Each poem displaces the one before,
they all want to remake
the world from top to bottom.
I didn’t say this to myself as I walked,

I wrote it after returning,
a board resting on my knees,
eyes on the page and over it—
happiness is there, and it isn’t enough.
It’s odd to see what another writer has seen, and stranger still to re-envision their imaginings. Even poetry critics who become experts on a text don’t usually assume they see the images exactly as the author did.

Matt: Variability in interpretation is how we’re taught poetry. But it’s easy, when writing or translating, to get stuck in a Sunday crossword of poetic constraints.

Many translators would say it is impossible to be perfectly literal, which is not the same as saying a given translation is impossible. Nabokov’s translations of Pushkin’s Eugene Onegin are the classic example of translated poems becoming a scholarly resource through an insistence on precise transfers of meaning from one language to another. These versions are necessary, but harder to read for pleasure—there is a sense that the engine of the poems has been dismantled, and every screw and sprocket and pump is laid out on the garage floor. The whole car is there, but it won’t run.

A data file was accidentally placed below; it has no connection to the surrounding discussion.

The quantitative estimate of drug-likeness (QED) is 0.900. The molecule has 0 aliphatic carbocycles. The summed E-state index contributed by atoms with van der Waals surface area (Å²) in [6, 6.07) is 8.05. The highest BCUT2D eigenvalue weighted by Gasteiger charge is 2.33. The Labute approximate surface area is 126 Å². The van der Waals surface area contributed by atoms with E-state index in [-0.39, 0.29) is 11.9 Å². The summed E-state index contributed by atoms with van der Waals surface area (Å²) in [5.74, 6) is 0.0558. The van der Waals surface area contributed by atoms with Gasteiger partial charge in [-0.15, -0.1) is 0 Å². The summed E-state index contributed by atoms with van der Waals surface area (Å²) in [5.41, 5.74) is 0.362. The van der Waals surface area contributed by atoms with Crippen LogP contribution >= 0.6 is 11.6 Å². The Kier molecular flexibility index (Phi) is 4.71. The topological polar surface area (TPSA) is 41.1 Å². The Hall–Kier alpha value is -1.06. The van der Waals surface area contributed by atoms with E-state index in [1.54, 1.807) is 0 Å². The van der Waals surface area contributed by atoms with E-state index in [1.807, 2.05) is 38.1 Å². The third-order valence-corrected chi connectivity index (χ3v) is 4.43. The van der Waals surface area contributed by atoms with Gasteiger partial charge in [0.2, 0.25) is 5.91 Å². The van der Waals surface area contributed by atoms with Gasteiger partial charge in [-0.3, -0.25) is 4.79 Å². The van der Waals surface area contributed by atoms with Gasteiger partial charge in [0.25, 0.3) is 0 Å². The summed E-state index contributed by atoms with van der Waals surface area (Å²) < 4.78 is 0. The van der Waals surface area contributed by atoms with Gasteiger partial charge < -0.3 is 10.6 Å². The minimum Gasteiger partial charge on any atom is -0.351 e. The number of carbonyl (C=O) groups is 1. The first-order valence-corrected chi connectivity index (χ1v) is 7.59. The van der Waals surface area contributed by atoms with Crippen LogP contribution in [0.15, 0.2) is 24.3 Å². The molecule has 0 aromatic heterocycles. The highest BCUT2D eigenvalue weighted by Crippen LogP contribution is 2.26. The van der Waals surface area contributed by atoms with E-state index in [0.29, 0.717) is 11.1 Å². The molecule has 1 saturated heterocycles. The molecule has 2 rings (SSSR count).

When I drove around with Keineg in Kimerc’h one summer, he pointed to the house he grew up in, to the place out back where the rabbit hutch once was. He showed me his elementary school, where, before he was even old enough to go, he saw a teacher hanging a student out the window by the ankles—a punishment for speaking Breton instead of French. There was the mulberry tree in his yard, the apples, the drifting clouds. The direct connection between place and image helped me to see the origins of the poems. But this process expanded my choices rather than narrowing them. I had the same basis of vision Keineg did, literally the same places and things, even if my sight was much simpler, much less layered with memory. From Keineg’s 2012 book, Abalamour:
bang bang    these memories
            are rabbits
you pull out of a hat
      and then hooray
Of course, this transference is contestable when it comes to another’s individual consciousness. But if a poet makes himself vulnerable to a translator, if he allows the translator to move the pieces of the poem—and therefore the fabric of memory—then it’s the translator’s responsibility to do justice to the complexity of voice and place. Any really good poet won’t let you pin the poem down, whether it’s in translation or in a critical essay. Our goal is to offer the poems up, to provide printed versions and also pieces like this video—the text and the shadow it casts. The shadow that runs over the ground, over the landscape.

The video is both literal and animated, grounded in a place and rising out of it. All of the choices are there in the landscape. The poem is there. And you can watch it breathe.